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4 Ways Permanent Insurance Helps Retirement

There is a common mantra echoed throughout the financial community that “you won’t need permanent insurance in retirement.”

Because you have been such a responsible saver and a prudent investor, it’s probable that you won’t need any permanent insurance product once you start taking retirement income.

However, below are 3 powerful reasons why you may want some permanent life insurance for retirement allocated amongst your portfolio even though you may not necessarily need it.

#1: Permanent Life Insurance as a Risk-Buffer in Retirement

Permanent life insurance is completely uncorrelated to the stock market. It has a unique growth methodology where you get to participate in the insurance company’s underwriting profits including profits they make from their other non-permanent life insurance products. Not only that, but there is a contractual growth rate on your cash value guaranteed to you throughout the life of the entire contract even if there are no profits.

So with a block of permanent life insurance, you have some form of bedrock at the base of your portfolio.

If there is a market crash and you have a block of assets allocated to permanent life insurance during retirement, you could take your immediate income needs from your policy, thereby allowing your stocks and mutual fund accounts to heal. Otherwise, in a down market, you must redeem significantly more shares of your stocks or mutual funds to meet your ongoing standard of living.

Once consumed, these shares can no longer participate in the next market rebound. If you could only wait until the market recovered or better yet achieved new highs, you could redeem far fewer shares of your stocks or mutual funds to produce the exact same income. Picture yourself with a pool of assets immune from the crash inside of permanent life insurance so you can still enjoy an uninterrupted standard of living during these years while your stock portfolio licks its wounds.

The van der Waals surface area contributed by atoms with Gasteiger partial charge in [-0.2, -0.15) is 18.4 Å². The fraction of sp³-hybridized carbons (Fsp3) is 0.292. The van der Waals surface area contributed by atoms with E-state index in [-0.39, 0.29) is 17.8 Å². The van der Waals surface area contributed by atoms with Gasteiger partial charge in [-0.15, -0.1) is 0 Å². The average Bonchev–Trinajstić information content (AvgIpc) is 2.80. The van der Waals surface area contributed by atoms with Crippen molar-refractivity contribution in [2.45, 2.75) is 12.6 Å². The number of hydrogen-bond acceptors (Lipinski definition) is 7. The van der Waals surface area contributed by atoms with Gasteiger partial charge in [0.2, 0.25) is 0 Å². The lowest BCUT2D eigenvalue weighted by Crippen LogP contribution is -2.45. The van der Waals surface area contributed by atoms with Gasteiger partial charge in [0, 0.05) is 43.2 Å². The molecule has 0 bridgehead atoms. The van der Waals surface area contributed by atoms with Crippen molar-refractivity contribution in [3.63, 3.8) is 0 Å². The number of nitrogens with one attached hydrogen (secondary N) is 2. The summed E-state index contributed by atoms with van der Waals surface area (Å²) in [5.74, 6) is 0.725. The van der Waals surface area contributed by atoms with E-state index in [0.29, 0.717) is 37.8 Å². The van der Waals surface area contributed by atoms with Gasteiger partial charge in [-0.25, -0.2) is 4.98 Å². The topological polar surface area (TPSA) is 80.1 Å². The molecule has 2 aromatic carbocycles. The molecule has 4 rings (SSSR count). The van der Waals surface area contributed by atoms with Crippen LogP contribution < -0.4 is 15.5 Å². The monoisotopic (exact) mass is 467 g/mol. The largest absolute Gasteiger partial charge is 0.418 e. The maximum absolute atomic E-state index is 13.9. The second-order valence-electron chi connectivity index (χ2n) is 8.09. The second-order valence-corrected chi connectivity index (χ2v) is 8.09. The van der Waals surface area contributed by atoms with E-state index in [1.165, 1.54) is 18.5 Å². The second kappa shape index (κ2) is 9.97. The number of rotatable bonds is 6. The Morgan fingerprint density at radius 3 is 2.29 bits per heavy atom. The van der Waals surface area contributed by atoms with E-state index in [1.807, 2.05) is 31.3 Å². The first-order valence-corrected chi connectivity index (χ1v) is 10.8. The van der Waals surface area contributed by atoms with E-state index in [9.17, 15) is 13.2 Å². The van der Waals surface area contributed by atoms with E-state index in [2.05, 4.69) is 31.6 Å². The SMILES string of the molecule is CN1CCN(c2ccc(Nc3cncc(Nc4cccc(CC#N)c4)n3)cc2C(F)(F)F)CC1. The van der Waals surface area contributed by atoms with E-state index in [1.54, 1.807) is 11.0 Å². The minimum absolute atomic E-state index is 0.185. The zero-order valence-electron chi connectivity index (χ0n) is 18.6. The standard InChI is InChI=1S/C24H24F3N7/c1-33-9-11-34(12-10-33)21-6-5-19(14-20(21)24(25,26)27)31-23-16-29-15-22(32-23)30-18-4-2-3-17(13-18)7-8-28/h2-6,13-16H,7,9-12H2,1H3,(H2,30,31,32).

#2: Permanent Life Insurance as a Tax-Buffer in Retirement

Many high-income-earners are unaware that the tax-treatment of permanent life insurance is very similar to a Roth Account, only without all the barriers to entry. Because there are no high-income limitations and no $5,500 annual maximum on contributions, permanent life insurance is often called “the Roth of the rich.”

So although you may not need any permanent life insurance during retirement, you will probably want it for its tax treatment.

Here’s why:

Most of your other sources of retirement income will be taxable in some way, shape, or form. None of the following are immune from Uncle Sam:

  • Rental Real Estate

  • Taxable Brokerage Accounts

  • Tax-Deferred Annuities

  • Social Security

  • Deferred Compensation plans

  • Retirement Accounts IRAs, 401(k)s, Profit Sharing Plans, Defined Benefit Pensions, etc.

Imagine withdrawing amounts from your taxable sources right up until you reach those really ugly tax-brackets and then supplementing the rest of your desired lifestyle using permanent life insurance's tax-exempt distributions.

The more that tax rates rise for the wealthy, the more you will wish you had assets allocated to permanent life insurance. Even if some alleged “tax reform” occurs in the future, remember that there will be gravity for the pendulum to swing back the other way. You can either proactively prepare or react and adjust.

#3: Permanent Life Insurance for its Death Benefit in Retirement

Once informed about the unique tax and risk-management characteristics of permanent life, the death benefit is often the least appealing feature for clients. However, you shouldn’t discount the utility of a permanent death benefit in the context of retirement planning.

Here’s what I mean: